Padraig Harrington went from Major to minor at the US Open as his reputation as golf's rubber man took a battering.
The Dubliner lifted the Claret Jug last year thanks to his amazing ability to bounce back from disaster with a smile on his face.
But that smile was nowhere to be seen as he made up the numbers at Torrey Pines last night following his devastating 77 on Saturday afternoon.
Fighting to emerge with a respectable finish, Harrington confessed before that he is trying too hard to play perfect golf.
Only victory interests him now and he needs to change that attitude quickly if he is not to face a career of constant disappointment and become a one-hit Major wonder.
Brutally honest in his assessment, Harrington said: "The game is sound enough but not resilient enough in terms of just trying too hard.
"I have to ease off a little bit more and be a little bit more accepting and just go with it rather than always feeling that anything which happens against me on the course is knocking me back.
"I should be a little more easy going on myself and not putting myself under so much stress to do everything correctly, you don"t have to do it right.
"I don"t have to be near perfect, I can manage to get it round fine without that. But I am definitely trying a little bit to hard."
After battling his way back into contention after an opening 78 with a brilliant 67, Harrington's tournament ended after a nightmare four-putt for a double bogey on Torrey Pines" undulating sixth green.
Rocked by that disappointment, he double bogeyed the seventh as well when he drove into a fairway bunker and bit off more than he could chew with the recovery.
That mistake sent the Dubliner spiraling to a six-over par round that left him a hopeless 12 shots behind leader Tiger Woods starting the final day.
Reflecting on his four-putt, he explained: "It certainly knocked the stuffing out of me, I wasn"t fully with it on the next tee and then that led to a double bogey there as well.
"It really cost me four shots so it took me a long time to settle the ship after that. I was struggling for the next six holes. So really that one four putt cost me six shots."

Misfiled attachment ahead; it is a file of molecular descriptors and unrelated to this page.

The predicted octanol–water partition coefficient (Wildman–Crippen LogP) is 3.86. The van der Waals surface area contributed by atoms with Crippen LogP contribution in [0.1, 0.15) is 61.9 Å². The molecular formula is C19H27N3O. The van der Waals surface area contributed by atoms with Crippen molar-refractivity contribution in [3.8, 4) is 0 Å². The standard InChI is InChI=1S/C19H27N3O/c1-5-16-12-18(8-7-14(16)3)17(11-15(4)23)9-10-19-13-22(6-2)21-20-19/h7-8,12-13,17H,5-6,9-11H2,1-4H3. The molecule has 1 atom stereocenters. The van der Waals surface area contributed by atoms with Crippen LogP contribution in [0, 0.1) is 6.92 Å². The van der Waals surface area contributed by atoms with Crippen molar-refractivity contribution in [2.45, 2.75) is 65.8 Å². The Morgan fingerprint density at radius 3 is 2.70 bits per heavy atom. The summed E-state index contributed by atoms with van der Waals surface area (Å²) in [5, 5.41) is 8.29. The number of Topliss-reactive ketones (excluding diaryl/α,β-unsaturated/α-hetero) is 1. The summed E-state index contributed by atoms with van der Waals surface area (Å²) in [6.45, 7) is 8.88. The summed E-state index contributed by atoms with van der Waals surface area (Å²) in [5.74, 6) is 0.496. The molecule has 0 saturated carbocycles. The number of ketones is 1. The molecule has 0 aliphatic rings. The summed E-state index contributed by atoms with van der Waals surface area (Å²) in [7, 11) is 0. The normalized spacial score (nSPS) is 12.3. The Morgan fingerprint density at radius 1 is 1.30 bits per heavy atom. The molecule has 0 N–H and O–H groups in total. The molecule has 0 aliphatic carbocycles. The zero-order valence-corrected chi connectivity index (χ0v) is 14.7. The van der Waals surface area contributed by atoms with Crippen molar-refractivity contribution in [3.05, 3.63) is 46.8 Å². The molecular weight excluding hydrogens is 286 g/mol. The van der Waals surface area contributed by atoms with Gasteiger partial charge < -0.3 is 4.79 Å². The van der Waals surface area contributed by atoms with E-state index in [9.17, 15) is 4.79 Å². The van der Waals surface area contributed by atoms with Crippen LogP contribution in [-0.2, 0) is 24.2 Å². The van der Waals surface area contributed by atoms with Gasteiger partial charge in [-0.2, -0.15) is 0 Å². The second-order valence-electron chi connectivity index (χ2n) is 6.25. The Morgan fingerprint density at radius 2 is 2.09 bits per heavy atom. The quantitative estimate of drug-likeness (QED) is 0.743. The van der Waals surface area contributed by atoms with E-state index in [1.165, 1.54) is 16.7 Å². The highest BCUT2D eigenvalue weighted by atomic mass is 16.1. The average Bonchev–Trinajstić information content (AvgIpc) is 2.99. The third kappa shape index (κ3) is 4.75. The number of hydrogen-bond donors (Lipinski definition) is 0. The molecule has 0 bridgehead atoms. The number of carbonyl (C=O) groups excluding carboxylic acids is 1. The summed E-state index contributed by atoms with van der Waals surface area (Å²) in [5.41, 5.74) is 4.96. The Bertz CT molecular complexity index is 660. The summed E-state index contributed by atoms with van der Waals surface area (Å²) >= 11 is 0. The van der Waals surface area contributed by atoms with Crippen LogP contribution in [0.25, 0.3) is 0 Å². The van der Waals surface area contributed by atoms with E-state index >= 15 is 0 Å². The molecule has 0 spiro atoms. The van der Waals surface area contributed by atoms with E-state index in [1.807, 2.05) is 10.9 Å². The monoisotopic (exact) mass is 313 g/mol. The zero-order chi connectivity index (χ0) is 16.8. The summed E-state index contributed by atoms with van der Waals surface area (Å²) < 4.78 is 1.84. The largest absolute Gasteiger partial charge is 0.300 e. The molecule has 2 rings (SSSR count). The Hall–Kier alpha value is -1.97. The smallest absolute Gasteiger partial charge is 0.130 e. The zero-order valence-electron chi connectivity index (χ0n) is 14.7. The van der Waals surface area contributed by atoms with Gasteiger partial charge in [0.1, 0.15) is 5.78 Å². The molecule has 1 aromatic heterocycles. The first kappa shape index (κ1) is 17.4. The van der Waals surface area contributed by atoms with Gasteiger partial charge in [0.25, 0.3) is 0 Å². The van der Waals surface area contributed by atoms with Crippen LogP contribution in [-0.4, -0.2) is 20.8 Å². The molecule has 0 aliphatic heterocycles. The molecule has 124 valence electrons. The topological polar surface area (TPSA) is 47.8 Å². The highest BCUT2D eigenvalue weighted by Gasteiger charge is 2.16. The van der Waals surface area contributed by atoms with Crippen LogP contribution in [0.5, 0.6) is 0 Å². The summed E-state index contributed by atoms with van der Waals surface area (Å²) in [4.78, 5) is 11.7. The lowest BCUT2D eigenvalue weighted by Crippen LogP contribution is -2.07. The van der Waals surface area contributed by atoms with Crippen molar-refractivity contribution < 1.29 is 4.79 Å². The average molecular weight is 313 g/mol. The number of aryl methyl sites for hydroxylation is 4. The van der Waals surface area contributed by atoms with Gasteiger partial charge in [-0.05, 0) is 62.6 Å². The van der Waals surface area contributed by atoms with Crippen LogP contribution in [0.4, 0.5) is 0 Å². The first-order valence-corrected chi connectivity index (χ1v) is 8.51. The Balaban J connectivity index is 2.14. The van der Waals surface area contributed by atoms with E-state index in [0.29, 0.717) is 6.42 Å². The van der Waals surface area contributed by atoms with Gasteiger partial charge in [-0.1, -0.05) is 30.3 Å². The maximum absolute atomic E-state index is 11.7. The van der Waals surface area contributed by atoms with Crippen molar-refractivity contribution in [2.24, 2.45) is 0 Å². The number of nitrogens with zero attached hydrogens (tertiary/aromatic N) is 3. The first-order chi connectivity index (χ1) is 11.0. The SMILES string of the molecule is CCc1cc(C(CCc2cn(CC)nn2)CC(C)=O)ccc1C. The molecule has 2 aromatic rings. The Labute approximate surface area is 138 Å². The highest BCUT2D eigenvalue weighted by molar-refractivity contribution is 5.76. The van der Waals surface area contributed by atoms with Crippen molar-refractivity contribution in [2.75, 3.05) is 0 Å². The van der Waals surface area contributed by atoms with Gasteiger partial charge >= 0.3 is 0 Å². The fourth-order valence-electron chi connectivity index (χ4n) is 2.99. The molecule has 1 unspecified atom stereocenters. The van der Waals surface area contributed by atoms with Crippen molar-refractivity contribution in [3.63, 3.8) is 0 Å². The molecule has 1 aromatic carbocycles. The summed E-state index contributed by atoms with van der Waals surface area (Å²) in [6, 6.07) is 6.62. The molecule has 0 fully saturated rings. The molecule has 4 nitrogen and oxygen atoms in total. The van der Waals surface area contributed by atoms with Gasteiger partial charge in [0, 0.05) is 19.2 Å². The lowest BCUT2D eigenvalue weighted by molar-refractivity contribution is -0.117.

The truth is that Harrington had nothing left in the tank when he was called upon to dig deep.
And his lack of resilience can be traced back to the exhaustion he felt at the end of last year's Major winning season as well as a series of questionable scheduling decisions this year.
Now under pressure to retain his Ryder Cup place, his only victory since his triumph at Carnoustie came in the unofficial Hassan Trophy in Morocco last October, where he picked up a massive appearance fee reputed to be $1 million.
Shingles wrecked his winter preparations for the 2008 season and forced him to miss the Buick Invitational and an important first look at the Torrey Pines track that has crushed the hopes of last year's other first time major winners, Angel Cabrera and Zach Johnson.
Apart from Phil Mickelson, the other first-time major winners over the past decade have faded from the scene under the pressure of trying to live up to their big name reputations.
David Duval, the 2001 Open champion, is a spent force while Todd Hamilton, Ben Curtis, Michael Campbell, Shaun Micheel and Rich Beem are still waiting to contend in another major.
Harrington's bout of shingles in January left him behind the eight-ball in his early season preparation.
But he has also put himself under huge pressure to perform in the Majors, dismissing his share of fifth place in the Masters as unsatisfactory when victory is all that counts.
Before heading out of the final round, he added: "I"ll be trying my best, if I was trying to finish 69th instead of 70th. But I am interested in other things.
"I probably should be a bit more patient. You ca'"t win it on Thursday, Friday and Saturday and there is certainly an element of me trying too hard to do that."
Moving on after a Major victory has proved to be tough for the likes of defending US Open Cabrera or recent Masters champions Johnson and Trevor Immelman.
All three got sick due to the stress and Harrington is still paying the price of his success.
Immelman said: "It takes a little time to come to grips with the fact that you've done it. And then it also takes a little time to figure out where you're going to go from there."
Kiwi Campbell compared following a Major win with descending Everest, explaining: "Nobody teaches you to climb down again. People die coming down. When you make it your goal in life, climbing Everest or winning a major, nothing prepares you for what's at the other end."
Harrington won his Major once he decided to play each event on merit instead of trying to prepare for some far-off future.
Now he's experimenting with a two-event build up that is putting him under massive pressure to perform in "the big one."
The Dubliner will have learnt a massive lesson from Torrey Pines but what's ironic is that already knows the answer.
His mental coach Dr Bob Rotella wrote the best selling book, "Golf Is Not A Game of Perfect."
It was once Harrington's bedside reading favourite and he needs to sit down and read it again and get back to what helped him win a Major in the first place.